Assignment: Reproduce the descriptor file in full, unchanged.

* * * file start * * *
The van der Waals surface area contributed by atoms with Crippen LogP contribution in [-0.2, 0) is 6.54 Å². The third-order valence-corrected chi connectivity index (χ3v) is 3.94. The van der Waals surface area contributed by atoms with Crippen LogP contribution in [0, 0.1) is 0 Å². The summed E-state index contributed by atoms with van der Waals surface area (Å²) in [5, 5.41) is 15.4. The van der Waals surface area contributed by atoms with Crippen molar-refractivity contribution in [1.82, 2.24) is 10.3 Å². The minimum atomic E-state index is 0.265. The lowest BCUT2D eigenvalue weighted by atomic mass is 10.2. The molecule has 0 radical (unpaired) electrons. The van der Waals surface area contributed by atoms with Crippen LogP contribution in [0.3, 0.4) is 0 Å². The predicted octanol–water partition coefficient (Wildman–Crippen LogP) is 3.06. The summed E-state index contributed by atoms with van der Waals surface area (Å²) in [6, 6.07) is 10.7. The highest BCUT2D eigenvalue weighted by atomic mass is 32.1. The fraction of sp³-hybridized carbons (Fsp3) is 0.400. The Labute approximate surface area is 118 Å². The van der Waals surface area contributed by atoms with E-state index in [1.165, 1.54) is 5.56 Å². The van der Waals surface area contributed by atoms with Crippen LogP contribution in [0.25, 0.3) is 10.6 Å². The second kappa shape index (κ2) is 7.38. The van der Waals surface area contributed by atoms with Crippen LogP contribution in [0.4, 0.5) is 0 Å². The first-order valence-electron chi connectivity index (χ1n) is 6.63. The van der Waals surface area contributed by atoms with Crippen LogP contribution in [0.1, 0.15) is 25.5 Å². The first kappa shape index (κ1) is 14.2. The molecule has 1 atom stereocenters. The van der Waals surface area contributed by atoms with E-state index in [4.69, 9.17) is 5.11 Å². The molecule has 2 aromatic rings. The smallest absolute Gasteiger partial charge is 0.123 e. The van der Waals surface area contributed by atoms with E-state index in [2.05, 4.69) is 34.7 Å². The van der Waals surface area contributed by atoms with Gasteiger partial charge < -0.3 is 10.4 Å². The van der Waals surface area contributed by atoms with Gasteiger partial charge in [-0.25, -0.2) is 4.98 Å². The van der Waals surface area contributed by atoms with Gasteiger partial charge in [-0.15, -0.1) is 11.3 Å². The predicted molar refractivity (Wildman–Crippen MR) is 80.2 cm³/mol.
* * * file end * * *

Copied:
The van der Waals surface area contributed by atoms with Crippen LogP contribution in [-0.2, 0) is 6.54 Å². The third-order valence-corrected chi connectivity index (χ3v) is 3.94. The van der Waals surface area contributed by atoms with Crippen LogP contribution in [0, 0.1) is 0 Å². The summed E-state index contributed by atoms with van der Waals surface area (Å²) in [5, 5.41) is 15.4. The van der Waals surface area contributed by atoms with Crippen molar-refractivity contribution in [1.82, 2.24) is 10.3 Å². The minimum atomic E-state index is 0.265. The lowest BCUT2D eigenvalue weighted by atomic mass is 10.2. The molecule has 0 radical (unpaired) electrons. The van der Waals surface area contributed by atoms with Crippen LogP contribution in [0.3, 0.4) is 0 Å². The predicted octanol–water partition coefficient (Wildman–Crippen LogP) is 3.06. The summed E-state index contributed by atoms with van der Waals surface area (Å²) in [6, 6.07) is 10.7. The highest BCUT2D eigenvalue weighted by atomic mass is 32.1. The fraction of sp³-hybridized carbons (Fsp3) is 0.400. The Labute approximate surface area is 118 Å². The van der Waals surface area contributed by atoms with E-state index in [1.165, 1.54) is 5.56 Å². The van der Waals surface area contributed by atoms with Crippen LogP contribution in [0.25, 0.3) is 10.6 Å². The second kappa shape index (κ2) is 7.38. The van der Waals surface area contributed by atoms with Crippen LogP contribution in [0.4, 0.5) is 0 Å². The first-order valence-electron chi connectivity index (χ1n) is 6.63. The van der Waals surface area contributed by atoms with Crippen LogP contribution in [0.1, 0.15) is 25.5 Å². The first kappa shape index (κ1) is 14.2. The molecule has 1 atom stereocenters. The van der Waals surface area contributed by atoms with E-state index in [4.69, 9.17) is 5.11 Å². The molecule has 2 aromatic rings. The smallest absolute Gasteiger partial charge is 0.123 e. The van der Waals surface area contributed by atoms with E-state index in [2.05, 4.69) is 34.7 Å². The van der Waals surface area contributed by atoms with Gasteiger partial charge < -0.3 is 10.4 Å². The van der Waals surface area contributed by atoms with Gasteiger partial charge in [-0.25, -0.2) is 4.98 Å². The van der Waals surface area contributed by atoms with Gasteiger partial charge in [-0.15, -0.1) is 11.3 Å². The predicted molar refractivity (Wildman–Crippen MR) is 80.2 cm³/mol.